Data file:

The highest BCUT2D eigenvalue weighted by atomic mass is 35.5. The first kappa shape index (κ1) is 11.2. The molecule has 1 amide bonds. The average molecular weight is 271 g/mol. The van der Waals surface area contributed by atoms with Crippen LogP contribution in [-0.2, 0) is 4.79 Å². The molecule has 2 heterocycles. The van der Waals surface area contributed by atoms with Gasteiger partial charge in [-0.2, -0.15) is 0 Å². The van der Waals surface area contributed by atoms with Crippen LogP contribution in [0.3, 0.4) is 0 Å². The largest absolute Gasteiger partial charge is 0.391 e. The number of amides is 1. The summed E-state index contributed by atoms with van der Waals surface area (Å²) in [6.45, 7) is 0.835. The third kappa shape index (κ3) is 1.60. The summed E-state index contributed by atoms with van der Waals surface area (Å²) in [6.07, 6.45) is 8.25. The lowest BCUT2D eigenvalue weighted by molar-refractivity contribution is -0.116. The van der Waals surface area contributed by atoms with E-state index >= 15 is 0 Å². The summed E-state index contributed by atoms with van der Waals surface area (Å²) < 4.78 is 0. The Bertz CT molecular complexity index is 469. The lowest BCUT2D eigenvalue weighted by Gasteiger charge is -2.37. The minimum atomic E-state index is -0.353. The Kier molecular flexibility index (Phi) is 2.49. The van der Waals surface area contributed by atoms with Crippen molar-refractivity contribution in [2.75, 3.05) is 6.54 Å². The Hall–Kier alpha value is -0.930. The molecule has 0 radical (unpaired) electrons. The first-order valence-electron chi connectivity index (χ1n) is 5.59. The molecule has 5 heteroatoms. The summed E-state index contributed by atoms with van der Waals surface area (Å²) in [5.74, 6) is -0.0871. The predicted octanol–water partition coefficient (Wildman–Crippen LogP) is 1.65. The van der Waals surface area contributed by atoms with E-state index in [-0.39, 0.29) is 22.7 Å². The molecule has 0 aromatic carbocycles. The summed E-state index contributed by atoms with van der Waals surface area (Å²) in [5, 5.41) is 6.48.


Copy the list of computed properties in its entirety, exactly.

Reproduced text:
The highest BCUT2D eigenvalue weighted by atomic mass is 35.5. The first kappa shape index (κ1) is 11.2. The molecule has 1 amide bonds. The average molecular weight is 271 g/mol. The van der Waals surface area contributed by atoms with Crippen LogP contribution in [-0.2, 0) is 4.79 Å². The molecule has 2 heterocycles. The van der Waals surface area contributed by atoms with Gasteiger partial charge in [-0.2, -0.15) is 0 Å². The van der Waals surface area contributed by atoms with Crippen LogP contribution in [0.3, 0.4) is 0 Å². The largest absolute Gasteiger partial charge is 0.391 e. The number of amides is 1. The summed E-state index contributed by atoms with van der Waals surface area (Å²) in [6.45, 7) is 0.835. The third kappa shape index (κ3) is 1.60. The summed E-state index contributed by atoms with van der Waals surface area (Å²) in [6.07, 6.45) is 8.25. The lowest BCUT2D eigenvalue weighted by molar-refractivity contribution is -0.116. The van der Waals surface area contributed by atoms with E-state index >= 15 is 0 Å². The summed E-state index contributed by atoms with van der Waals surface area (Å²) < 4.78 is 0. The Bertz CT molecular complexity index is 469. The lowest BCUT2D eigenvalue weighted by Gasteiger charge is -2.37. The minimum atomic E-state index is -0.353. The Kier molecular flexibility index (Phi) is 2.49. The van der Waals surface area contributed by atoms with Crippen molar-refractivity contribution in [2.75, 3.05) is 6.54 Å². The Hall–Kier alpha value is -0.930. The molecule has 0 radical (unpaired) electrons. The first-order valence-electron chi connectivity index (χ1n) is 5.59. The molecule has 5 heteroatoms. The summed E-state index contributed by atoms with van der Waals surface area (Å²) in [5.74, 6) is -0.0871. The predicted octanol–water partition coefficient (Wildman–Crippen LogP) is 1.65. The van der Waals surface area contributed by atoms with E-state index in [-0.39, 0.29) is 22.7 Å². The molecule has 0 aromatic carbocycles. The summed E-state index contributed by atoms with van der Waals surface area (Å²) in [5, 5.41) is 6.48.